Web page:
Creatives…we’re the best, right? Art directors, designers, writers—we make pretty things. We write eloquent things. We help you proofread your wedding invitation.
However, fellow creative, I have some disturbing news. For every creative who is raising the roof to our collective awesomeness, there’s a creative friend/loved one rolling her eyes REALLY hard.
Ugh, malcontents, am I right? They’re probably just jealous because they don’t know how to design a beautiful brochure or write a pithy eblast.
Or they’re still mad about the time we ruined dinner because we were fixated on the restaurant’s use on Papyrus on the menu. Or when we made them rewind a bad commercial so we could fully articulate our annoyance with it. Or when we wrinkled our nose at their niece’s baby announcement because the kerning was off.
Let’s face it, creatives—some of the qualities that make us great writers and designers can also make us pretty annoying to be around. We’re picky. We’re persnickety. We notice the thousands of marketing messages that bombard us every day, while others blissfully ignore them LIKE YOU’RE SUPPOSED TO.
As a penance for our oft-annoying ways, I have decided to catalog the five worst things about being friends with a creative. We’re sorry, friends and family. We’ll try to do better.
1. Endless complaints about critiquing of bad marketing and design.
We’re sorry, we can’t help it that the world is filled with so many bad commercials, ugly direct mailers, confusing signs and illogical promotions. We probably can refrain from endless rants about these hideous and confusing monstrosities, though.
I am notorious for yelling at commercials that don’t connect to the brand or just don’t make sense. Recent targets of my righteous ad anger include:
The Bud Light commercials that claim “we’ll never know if we can affect the outcome of a game.” (Yes we will. We can’t.)
The one Allstate “Mayhem” commercial where the flag falls onto a driver’s windshield. This commercial prompted an in-depth analysis of just how terrible of a driver you’d have to be to smash into the guardrail. You’re on a straight road. Just keep going straight and brake. DON’T veer wildly in the direction of the guardrail that was visible less than five seconds ago.
The AT&T Uverse commercials that pretend people actually go through the hassle of moving their entire TV setup because one component is now wireless. Yeah, that’s what was holding me back from moving the TV to the garage. There’s absolutely no other cables and wires connected to the TV, and it’s not heavy or anything.
I’m sure this is almost as annoying as the way I complain through every single episode of The Newsroom. (I’m sorry, Sorkin. That stupid Sex and the City bus video would not have gone viral!!!)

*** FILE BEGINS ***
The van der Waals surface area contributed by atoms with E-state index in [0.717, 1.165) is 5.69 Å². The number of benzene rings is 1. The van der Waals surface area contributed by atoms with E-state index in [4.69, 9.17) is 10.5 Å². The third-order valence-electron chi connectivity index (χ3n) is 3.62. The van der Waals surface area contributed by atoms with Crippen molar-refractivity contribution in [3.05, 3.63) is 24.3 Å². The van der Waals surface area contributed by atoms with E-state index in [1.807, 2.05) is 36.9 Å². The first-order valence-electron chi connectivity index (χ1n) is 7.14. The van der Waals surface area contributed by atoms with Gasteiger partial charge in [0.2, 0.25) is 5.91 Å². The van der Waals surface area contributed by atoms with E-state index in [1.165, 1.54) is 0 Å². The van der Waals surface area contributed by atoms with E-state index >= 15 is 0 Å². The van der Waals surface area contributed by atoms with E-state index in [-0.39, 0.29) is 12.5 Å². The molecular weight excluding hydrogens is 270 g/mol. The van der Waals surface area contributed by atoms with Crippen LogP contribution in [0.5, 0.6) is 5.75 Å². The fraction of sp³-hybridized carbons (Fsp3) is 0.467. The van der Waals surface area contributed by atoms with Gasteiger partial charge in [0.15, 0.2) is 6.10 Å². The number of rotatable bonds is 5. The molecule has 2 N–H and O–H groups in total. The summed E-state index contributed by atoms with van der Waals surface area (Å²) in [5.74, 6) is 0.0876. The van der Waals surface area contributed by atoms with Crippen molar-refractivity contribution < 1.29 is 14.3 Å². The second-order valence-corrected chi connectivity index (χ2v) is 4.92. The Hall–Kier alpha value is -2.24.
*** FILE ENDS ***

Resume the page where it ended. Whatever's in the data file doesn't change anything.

2. Rampant perfectionism.
We’re trained to make everything just so: the perfect alignment, the perfect spacing between letters, the perfect color scheme. A small error, like an en-dash where an em-dash should be, will give us nightmares for weeks. So it’s no surprise that our work perfectionism can bleed over into the rest of our life. And it’s the worst.
BatesMeron designer Todd recently annoyed the bejeezus out of his dining companion because of this perfectionism run amuck.
“We went to a restaurant for dinner, and I noticed that all the frames weren’t lined up perfectly straight. And they could have easily been lined up straight with a chalk line! Simple, simple fix, and it pissed me off to the very, very end.”
3. Desire to buy inessential items because of their branding.
On the flip side of #1, on the rare occasions when we like the branding or marketing of a product, we have an intense reaction. We must have it. It’s beautiful. It’s everything.
This can be devastating to a household’s finances. But—you’ll always have the coolest mint tins, cleaning products, shower curtains and snack foods!
4. Bizarre notes to self.
Creatives are taught to write down their ideas, wherever and whenever they come. After all, you can’t control when the inspiration for a great campaign will strike!
However, this habit also leads to not-so-good and not-so-important ideas being recorded. Woe betide the friend or loved one that comes upon these bewildering notes on our bedside tables—better have the number for the psychologist ready.
This is a real “reminder to self” I felt the need to record in the middle of the night:
Don’t get it? Me neither.
5. Need to proofread
This one is more particular to the writers of the bunch, but it’s still really annoying. We feel compelled to proofread everything—text messages, love notes, your excited email update about your promotion. We will grimace at your poor punctuation. We will judge you for your use of the wrong “there.”
Yes, we should be able to recognize the difference between an important marketing piece and a casual communication. We should be able to focus on the content of your message. But…but…the misspellings!
Authentic Gchat conversation between me and my boyfriend:
i guess thats how he buys his porches
Friends, parents, significant others, siblings—we’re sorry. We’re sorry that we yell at defenseless billboards. We’re sorry that we spent two hours trying to hang a single picture.
Thanks for putting up with our creative eccentricities. In return, we will help you redo your resume with the bare minimum of complaints.
But while we’re on the subject of annoying…there’s some things you non-designers and non-writers do that grind our gears. And we’d like to share our grievances, too. Next time…the creatives strike back!
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